• Vocal Woman Rep demands Sh1m donation to church.
• What is ex-Treasury boss Henry Rotich discussing with Uhuru?.
HAS President Uhuru Kenyatta been meeting with former Treasury CS Henry Rotich? A small bird has told Corridors the two have met twice after Rotich was forced to step aside last month over the Kimwarer dam scandal. Those in the know say the long-time buddies met at State House a day after Rotich was charged and met again a week ago. What could they be discussing? Only time will tell.
THERE is anxiety among the staff at the Law Society of Kenya secretariat. Why? As the LSK annual conference kicks off at Pride Inn Hotel in Mombasa, the staff, who are already in the Coastal city, have yet to be paid their allowances. This was also the case last year when the secretariat personnel, the nerve centre of the society, were paid the penultimate day. In fact, it’s whispered the money was only released after a go-slow. Council members, on the other hand, are reportedly paid on time. The claims come at a time the society has been put on the spot for doublespeak. For instance, the LSK is pushing the government to pay a non-practising allowance to advocates. However, it pays no such allowance. The LSK also bashed Parliament for having no facility for lactating mothers, yet it also lacks such facilities.
A vocal woman representative from Central is locked up in a row with a church. Those who know her say she is the poster girl for scandals. This time, it involves donation she allegedly made to the church early this month. The event was graced by a senior Jubilee leader. The MP reportedly gave a personal contribution of Sh2 million and another Sh1m "from the President". The puzzle, however, was the Sh2 million. It turns out she is now demanding back Sh1 million. She claims she intended to give Sh1 million only. Sources whispered to Corridors that the church has refused to refund her, saying the money has been spent.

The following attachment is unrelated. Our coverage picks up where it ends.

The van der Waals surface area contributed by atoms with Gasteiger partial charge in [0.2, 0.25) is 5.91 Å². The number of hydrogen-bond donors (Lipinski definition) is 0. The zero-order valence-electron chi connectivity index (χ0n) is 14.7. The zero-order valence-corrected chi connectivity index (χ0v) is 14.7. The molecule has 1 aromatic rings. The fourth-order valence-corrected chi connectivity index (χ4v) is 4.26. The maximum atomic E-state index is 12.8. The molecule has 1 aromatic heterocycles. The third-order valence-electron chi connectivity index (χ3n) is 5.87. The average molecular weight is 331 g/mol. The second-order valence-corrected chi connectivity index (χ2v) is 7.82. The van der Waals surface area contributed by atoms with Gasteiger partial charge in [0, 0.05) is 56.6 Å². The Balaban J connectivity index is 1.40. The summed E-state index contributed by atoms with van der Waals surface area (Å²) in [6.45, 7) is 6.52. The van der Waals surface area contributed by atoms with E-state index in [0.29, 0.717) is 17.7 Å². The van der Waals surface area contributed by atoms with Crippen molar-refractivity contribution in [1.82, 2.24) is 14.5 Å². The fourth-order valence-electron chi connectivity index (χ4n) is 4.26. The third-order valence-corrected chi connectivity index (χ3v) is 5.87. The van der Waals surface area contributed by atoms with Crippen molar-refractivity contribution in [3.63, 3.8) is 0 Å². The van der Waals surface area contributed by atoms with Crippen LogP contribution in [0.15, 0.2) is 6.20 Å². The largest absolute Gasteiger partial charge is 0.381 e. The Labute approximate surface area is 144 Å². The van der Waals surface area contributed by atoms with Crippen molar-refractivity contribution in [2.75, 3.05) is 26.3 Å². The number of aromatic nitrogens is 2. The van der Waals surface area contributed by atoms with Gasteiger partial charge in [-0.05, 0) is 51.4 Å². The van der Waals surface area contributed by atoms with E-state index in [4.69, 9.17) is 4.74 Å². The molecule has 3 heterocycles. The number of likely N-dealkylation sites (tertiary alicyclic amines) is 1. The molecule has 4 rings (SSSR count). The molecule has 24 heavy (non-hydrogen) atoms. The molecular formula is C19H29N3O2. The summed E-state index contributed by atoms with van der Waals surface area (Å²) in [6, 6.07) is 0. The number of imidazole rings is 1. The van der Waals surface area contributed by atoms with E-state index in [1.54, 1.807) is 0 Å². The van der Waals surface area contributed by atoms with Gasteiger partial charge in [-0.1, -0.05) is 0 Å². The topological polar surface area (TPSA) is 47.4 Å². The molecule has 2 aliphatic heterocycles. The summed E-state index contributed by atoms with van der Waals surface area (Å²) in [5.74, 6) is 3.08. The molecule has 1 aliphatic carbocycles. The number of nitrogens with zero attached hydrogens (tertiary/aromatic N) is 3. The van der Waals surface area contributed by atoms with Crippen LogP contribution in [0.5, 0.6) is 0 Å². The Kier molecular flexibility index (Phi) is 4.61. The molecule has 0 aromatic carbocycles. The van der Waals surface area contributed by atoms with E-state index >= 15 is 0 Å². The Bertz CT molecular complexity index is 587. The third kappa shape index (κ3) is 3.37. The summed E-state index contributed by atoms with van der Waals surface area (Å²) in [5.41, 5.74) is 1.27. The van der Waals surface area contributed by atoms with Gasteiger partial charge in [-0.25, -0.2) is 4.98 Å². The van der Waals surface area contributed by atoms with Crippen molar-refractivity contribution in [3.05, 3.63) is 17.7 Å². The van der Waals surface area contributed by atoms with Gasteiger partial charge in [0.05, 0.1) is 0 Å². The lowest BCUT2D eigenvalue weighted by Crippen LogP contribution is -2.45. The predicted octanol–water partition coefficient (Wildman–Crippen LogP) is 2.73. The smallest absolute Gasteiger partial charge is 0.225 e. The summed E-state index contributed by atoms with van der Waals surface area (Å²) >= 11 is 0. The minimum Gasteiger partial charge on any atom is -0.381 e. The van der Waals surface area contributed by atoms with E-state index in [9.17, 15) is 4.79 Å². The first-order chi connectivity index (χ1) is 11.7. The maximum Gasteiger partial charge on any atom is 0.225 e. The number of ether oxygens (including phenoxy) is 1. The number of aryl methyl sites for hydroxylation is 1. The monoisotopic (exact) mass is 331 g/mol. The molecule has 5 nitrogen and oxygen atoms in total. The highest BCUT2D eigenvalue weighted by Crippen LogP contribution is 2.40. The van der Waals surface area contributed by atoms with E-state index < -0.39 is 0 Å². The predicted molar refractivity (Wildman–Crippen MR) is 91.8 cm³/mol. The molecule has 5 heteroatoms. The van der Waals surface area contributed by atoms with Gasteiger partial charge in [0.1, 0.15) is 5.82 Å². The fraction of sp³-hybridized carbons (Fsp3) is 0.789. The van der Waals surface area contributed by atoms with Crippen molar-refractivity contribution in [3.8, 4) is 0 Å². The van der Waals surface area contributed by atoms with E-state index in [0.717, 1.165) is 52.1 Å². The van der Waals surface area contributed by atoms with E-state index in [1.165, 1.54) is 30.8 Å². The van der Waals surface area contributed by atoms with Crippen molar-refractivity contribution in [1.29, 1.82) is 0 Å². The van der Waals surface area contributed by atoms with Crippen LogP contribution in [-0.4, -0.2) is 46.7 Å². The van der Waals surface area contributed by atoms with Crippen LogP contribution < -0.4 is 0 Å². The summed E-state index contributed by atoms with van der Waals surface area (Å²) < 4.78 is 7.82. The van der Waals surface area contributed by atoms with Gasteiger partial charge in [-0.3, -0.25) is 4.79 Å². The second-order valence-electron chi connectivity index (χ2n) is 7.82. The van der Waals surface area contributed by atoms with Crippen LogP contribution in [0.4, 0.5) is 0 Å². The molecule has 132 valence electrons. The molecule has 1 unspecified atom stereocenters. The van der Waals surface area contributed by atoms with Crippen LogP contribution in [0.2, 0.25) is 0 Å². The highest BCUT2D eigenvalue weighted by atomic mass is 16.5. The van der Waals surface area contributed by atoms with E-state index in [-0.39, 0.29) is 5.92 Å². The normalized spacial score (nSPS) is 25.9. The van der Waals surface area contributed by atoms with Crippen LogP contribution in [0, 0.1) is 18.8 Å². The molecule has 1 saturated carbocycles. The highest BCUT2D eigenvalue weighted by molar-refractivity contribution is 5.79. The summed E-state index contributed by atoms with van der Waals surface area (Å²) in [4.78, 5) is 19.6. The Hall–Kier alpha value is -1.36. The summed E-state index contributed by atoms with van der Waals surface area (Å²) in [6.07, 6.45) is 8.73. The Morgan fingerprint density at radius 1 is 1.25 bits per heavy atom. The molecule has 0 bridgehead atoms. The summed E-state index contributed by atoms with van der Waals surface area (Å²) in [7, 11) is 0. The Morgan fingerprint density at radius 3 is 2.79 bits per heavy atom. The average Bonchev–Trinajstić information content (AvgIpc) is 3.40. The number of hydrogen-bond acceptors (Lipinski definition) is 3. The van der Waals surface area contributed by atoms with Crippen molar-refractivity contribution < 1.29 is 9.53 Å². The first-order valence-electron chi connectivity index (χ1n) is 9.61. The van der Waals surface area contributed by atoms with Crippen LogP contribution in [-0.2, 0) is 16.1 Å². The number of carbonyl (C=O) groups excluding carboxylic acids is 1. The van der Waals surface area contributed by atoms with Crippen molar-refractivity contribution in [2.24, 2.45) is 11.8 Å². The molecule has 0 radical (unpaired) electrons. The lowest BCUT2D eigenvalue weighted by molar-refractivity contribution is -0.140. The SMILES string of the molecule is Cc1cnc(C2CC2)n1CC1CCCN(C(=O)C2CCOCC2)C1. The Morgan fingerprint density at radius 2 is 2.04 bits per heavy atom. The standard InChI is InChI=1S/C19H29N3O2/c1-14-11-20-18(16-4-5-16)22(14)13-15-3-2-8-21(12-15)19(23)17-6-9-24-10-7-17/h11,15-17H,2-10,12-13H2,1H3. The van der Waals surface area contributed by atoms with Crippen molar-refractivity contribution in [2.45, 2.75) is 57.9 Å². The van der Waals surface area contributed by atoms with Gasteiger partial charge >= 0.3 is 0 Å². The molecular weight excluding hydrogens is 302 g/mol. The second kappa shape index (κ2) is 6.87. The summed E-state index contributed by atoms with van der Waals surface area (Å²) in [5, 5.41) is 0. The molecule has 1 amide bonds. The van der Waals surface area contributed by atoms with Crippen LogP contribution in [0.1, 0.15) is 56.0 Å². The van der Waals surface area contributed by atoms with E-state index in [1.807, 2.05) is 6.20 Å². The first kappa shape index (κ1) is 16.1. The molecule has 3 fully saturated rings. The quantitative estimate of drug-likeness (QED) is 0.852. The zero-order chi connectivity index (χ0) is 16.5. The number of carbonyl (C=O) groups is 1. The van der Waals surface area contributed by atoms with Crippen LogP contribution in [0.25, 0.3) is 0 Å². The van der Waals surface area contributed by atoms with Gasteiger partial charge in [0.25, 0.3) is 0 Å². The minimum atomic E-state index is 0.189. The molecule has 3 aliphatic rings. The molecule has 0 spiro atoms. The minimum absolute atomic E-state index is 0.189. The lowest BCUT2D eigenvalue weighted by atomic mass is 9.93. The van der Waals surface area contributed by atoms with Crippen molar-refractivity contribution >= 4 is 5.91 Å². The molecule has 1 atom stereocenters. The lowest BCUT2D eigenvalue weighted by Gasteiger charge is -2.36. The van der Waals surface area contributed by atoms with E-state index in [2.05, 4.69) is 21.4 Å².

WE have previously told you of the mess that has rocked the pension department of the National Treasury. It's emerging, however, that despite the uproar, things are getting worse. In the past, the department has been advising retirees to make minor queries, such as the status of their pension just through a phone call. They said the phone conversation was just as effective and would save the retirees the trouble of travelling long distances. It’s now emerging, however, that the pension department no longer picks calls. Staff, mostly ladies working at the switchboard at the Treasury, are not shy to tell you to “stop wasting your time, pension no longer picks calls”. Acting Treasury CS Ukur Yattani should spearhead a radical grand housecleaning in this critical sector of government.